So I have a 2001 subaru legacy that was gifted to me with a destroyed throwout bearing. I replaced all of it except the flywheel cause it was in good condition. I had never drove a manual and learned with this car(I stalled alot getting the hang of it) and I'm pretty comfortable with it now. But the past couple days it hasn't been going into first gear or so it seems. When I put it in first at a stop the clutch doesn't have a (sweet spot) It moves but just creeps,shakes alot and is difficult to keep it running. It has been doing it intermittently sometimes going right in and other times it wont. Fluid is good, and master cylinder fluid(Dot 3) is full but brown, I need help figuring this out. I did notice that before this was happening second gear seemed like it moved alot more than usual, so much that the trim came off multiple times going into second. I've also noticed the past 2 days the shifter pretty much moves back to neutral after shifting to 2nd or 4th but stays in gear. Is that normal? Did I just happen to notice that cause I was having issues?
Is it possible I wore out the clutch or throwout bearing while learning how to drive it? Or possibly damaged the tranny? I have been riding the clutch alot in first cause it was the hardest for me. Recently I've smelt the burning clutch smell a couple of times trying to get it to engage in first, and that never happened before while I was learning.

  • Welcome to Motor Vehicle Maintenance & Repair! From your description, it sure sounds like you've toasted the clutch. The last paragraph is telling. Commented Mar 25, 2021 at 9:42
  • Okay, Thank you. Wasn't sure if a clutch could go that quick even as a new driver.
    – RichieRich
    Commented Mar 25, 2021 at 13:58
  • @RichieRich You shouldn't fry a clutch learning how to drive a manual correctly, otherwise driving instructors would be need a new clutch in their car every week. But "riding the clutch a lot in first" (or any other gear) is not the correct way to use a manual transmission. With hindsight, paying for a few hours tuition would have been cheaper than paying for another clutch. (Except for starting from rest, it's quite possible to change gear with most manual transmissions without touching the clutch pedal at all - but don't try that until you can change gear "perfectly" the normal way!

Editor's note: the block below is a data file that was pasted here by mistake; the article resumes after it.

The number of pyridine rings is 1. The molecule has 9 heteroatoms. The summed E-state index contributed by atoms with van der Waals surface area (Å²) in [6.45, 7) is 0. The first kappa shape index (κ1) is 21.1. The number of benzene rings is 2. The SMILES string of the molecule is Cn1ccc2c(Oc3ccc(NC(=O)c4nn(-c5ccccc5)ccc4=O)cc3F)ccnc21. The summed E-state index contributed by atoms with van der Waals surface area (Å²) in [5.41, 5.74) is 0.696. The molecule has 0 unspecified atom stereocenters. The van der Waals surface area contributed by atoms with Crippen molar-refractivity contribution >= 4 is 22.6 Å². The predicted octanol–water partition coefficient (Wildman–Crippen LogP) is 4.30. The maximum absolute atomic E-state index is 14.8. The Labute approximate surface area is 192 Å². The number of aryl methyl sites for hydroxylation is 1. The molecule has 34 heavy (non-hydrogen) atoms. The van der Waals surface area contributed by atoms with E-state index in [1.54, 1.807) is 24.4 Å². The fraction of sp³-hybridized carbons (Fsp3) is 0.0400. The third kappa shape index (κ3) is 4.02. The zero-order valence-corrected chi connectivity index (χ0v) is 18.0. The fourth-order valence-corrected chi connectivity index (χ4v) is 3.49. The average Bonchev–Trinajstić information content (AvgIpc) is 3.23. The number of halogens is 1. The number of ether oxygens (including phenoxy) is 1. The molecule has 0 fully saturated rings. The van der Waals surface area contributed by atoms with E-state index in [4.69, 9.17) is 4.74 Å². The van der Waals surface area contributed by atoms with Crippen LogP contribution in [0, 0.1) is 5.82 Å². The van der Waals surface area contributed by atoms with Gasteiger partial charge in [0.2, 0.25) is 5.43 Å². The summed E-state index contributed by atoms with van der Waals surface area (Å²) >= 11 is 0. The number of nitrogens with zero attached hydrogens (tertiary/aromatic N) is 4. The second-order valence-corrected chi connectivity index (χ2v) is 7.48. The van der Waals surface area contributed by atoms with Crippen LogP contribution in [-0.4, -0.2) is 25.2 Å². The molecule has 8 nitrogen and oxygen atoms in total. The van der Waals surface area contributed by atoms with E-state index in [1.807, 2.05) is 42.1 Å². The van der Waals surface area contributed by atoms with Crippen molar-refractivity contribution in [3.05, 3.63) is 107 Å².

– alephzero
    Commented Mar 26, 2021 at 2:57

1 Answer 1


It sounds as though you've "fried" your clutch. Riding the clutch (no matter the reason) introduces a LOT of heat into the clutch assembly. If enough heat is introduced into the flywheel and/or pressure plate, heat cracks can form. Heat cracks can actually raise the surface of the flywheel/pressure plate, which gives less space between them and the friction disk. This will make it harder to shift into gear while at a stop, because the clutch is not being allowed to disengage fully while the clutch pedal is depressed. In this scenario, it doesn't mean the friction disk is worn out, but rather that the flywheel/pressure plate are not performing as they are supposed to. Your saying you observed a "burning clutch smell" tells me you got it pretty hot. Considering you used your original flywheel and didn't resurface indicates the problem may be there.

Bottom line, I believe you are going to have to replace the clutch, or at a minimum, it's going to have to come out to observe what's going on with it. I don't believe you've done any damage to your transmission, though the synchros will take a bit more abuse while you are trying to shift it into gear.

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